Chuck Schuldiner Project

Friday, March 25, 2011

Motions - N.Moss

This review is way overdue (sorry nathan). Anyway, Motions is an aptly named album which incorporates elements of ambient / acoustic rock, as well as classic rock into its somewhat abstract form of metal. Motions' dynamics and ingenuity make the full 50 minute album well worth your time.

Songs on this album are wholly based on dynamics, with quiet, ambient moments to break up the thrash, classic rock, and death metal driven that populates the rest of the "cd". Solos can sporadically sound like scales, a pet peeve of mine, and im sure of numerous other listeners, but they can also sound fresh and creative. Admittedly, there are a fair number of bland moments where Nathan drags out a riff for about twice as long as he should of, I'd say there's a good ten minutes of unnecessary riffing on the whole album. While this unnecessary riffing doesn't make it unpleasant to listen to, it reduces the effectiveness of his riffs. One of the better moments on the album, in my opinion, is the song damnation, particularly the intro, which is a quiet, moody riff on the guitar. It's a simple riff, but it opens up into a much larger, more powerful riff nicely (back to the dynamics bit). About three minutes in is another instance of him taking a great riff and driving it into the ground. The riff right here has a really cool rhythm, with a "plucky" nature about it, and the chords sound a little more like he's hitting each individual string, rather than creating a single sound. This song also breaches the limit of "too dynamic", sounding like your tuning through different radio stations (without the static). Its a neat experience, and I think its pretty cool to do what he did here, but this might have been a little too disorganized as it no longer feels like a single song. I would be more impressed, if he could find a way to make it sound like one massive song, rather than different movements in a piece by mozart or any other of a milieu of classical composers.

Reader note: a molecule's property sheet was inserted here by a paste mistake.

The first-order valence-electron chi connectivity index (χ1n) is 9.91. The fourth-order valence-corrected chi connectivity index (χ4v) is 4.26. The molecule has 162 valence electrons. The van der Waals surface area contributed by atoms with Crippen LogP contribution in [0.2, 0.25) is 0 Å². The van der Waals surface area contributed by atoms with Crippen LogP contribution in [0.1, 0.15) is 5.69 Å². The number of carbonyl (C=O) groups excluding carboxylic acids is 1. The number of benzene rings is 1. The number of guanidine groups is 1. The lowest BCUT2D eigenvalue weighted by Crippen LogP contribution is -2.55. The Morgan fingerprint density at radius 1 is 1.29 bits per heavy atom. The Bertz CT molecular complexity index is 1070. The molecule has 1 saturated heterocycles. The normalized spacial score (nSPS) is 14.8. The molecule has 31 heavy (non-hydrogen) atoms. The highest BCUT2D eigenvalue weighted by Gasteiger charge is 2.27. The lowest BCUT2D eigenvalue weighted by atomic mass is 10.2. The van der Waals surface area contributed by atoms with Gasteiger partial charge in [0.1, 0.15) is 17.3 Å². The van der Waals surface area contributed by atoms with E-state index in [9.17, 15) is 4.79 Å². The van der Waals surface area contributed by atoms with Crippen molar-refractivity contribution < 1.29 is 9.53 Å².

Swimming the Phlegethon features a really cool line on rhythm guitar that has a very traditional hard rock sound, (the whole song does, but particularly the rhythm guitar), but it drones until the fourth minute, when it changes up to a "bridge" that i dont know how to describe (so look it up, its really cool). From that point forwards, this song turns into a ramble across the metal sub genres, you've got stuff with the middle eastern sound Nile goes for, some death metal riffs akin to decapitated, and some breakdowns that are really quiet enjoyable, setting the stage for some of the better solos on the album.

To address the drums in retrospect, they sounded like a machine may have been doing them. The drum patterns were changed up like the guitar. The drums never transcended my expectations for N. Moss based on the work on the guitar, and mostly lagged behind at just "above average". Fills used the standard amenities but never relied on one in particular, overall, they were alright.

N. Moss's almost rambling experimental project with "Motions" features some really neat dynamics on the guitar, but thats where the excitement truly stops. He uses guitar elements from other genres, but he doesn't change much about it, he knows how to program the drums, but he doesn't innovate or take really big risks with it that make me want to go back and listen to any of the fills again.  Overall a 9/10 on the way it was compiled, minus some points for not living up to the composition of his songs.

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